Human subject considerations

The study was approved by the institutional review boards of the Johns Hopkins Medical Institutions and the Baltimore City Health Department. Informed consent was obtained from all participants. The consent explicitly stated that study data were protected from outside disclosures by a certificate of confidentiality issued by the Department of Health and Human Services.

Statistical analysis

All data analyses were performed using STATA (version 8.0, College Station, TX, USA). We compared all participants’ individual responses in the ACASI formatted risk assessment to responses in the FFI. Analyses were stratified by age and sex. We used the sign test for comparisons involving binary responses, and the Wilcoxon signed rank test for categorical ones. These statistical techniques were chosen as they took into account the nature of the study design which yielded repeated measures on the same individual (the same individuals being compared by ACASI and FFI modes). p Values of <0.05 were considered statistically significant.


Study participants

Of 795 patients approached for study participation, 671 (84%) consented to participate and completed the initial interview sequences and clinical evaluation. Men were more likely to refuse study participation than were women (81 of 401 men refused versus 43 of 394 women; p = 0.001), but those refusing to participate were no different in age or race from those who consented. Table 1 summarises the demographic and clinical characteristics of study participants. More than 50% of participants had a high school diploma or its equivalent, and 23% had some college experience. Less than 1% of participants had no formal schooling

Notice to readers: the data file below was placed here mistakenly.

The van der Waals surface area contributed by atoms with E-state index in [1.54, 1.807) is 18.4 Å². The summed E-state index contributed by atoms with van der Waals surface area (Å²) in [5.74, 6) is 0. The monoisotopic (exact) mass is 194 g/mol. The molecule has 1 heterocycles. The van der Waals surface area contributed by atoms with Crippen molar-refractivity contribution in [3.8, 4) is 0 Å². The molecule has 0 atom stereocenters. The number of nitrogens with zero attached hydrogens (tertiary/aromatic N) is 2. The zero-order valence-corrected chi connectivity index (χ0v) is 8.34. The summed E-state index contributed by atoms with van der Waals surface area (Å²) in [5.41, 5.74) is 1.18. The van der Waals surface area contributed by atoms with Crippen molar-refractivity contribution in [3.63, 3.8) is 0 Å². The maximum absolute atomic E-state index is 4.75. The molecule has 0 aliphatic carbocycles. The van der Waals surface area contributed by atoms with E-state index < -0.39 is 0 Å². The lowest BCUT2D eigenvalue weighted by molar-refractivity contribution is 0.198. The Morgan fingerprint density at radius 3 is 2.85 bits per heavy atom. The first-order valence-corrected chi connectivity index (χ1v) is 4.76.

Table 1

 Demographic and clinical characteristics of study participants by sex

Sexual behaviours

Table 2 compares the responses to questions about sexual behaviours given in the ACASI as compared to the FFI. Participants were more likely to admit to having multiple sex partners in the past 30 days in the ACASI as compared to the FFI (p = 0.001). This response bias remained significant in analyses stratified either by age or by gender. All participants were more likely to admit to oral-genital exposures in the ACASI than the FFI (p<0.001). Women were more likely to report receptive rectal exposures (p<0.001) in the ACASI than the FFI. In the age stratified analysis, a similar trend was observed in all age groups, but this observation was driven mostly by the female respondents.

Table 2

 Responses elicited to the sex related questions comparing FFI and ACASI

Overall, participants were more likely to admit to ever having same sex exposures in the ACASI interview than the FFI (p = 0.012); they were also more likely to endorse items related to having ever exchanged sex for money or drugs in the ACASI interview (p = 0.01). In analyses stratified by age and gender, women (p<0.001) and respondents less than 25 years of age (p<0.001) demonstrated a response bias between interview modes for these categories of responses, while men and older respondents did not.

Drug using behaviours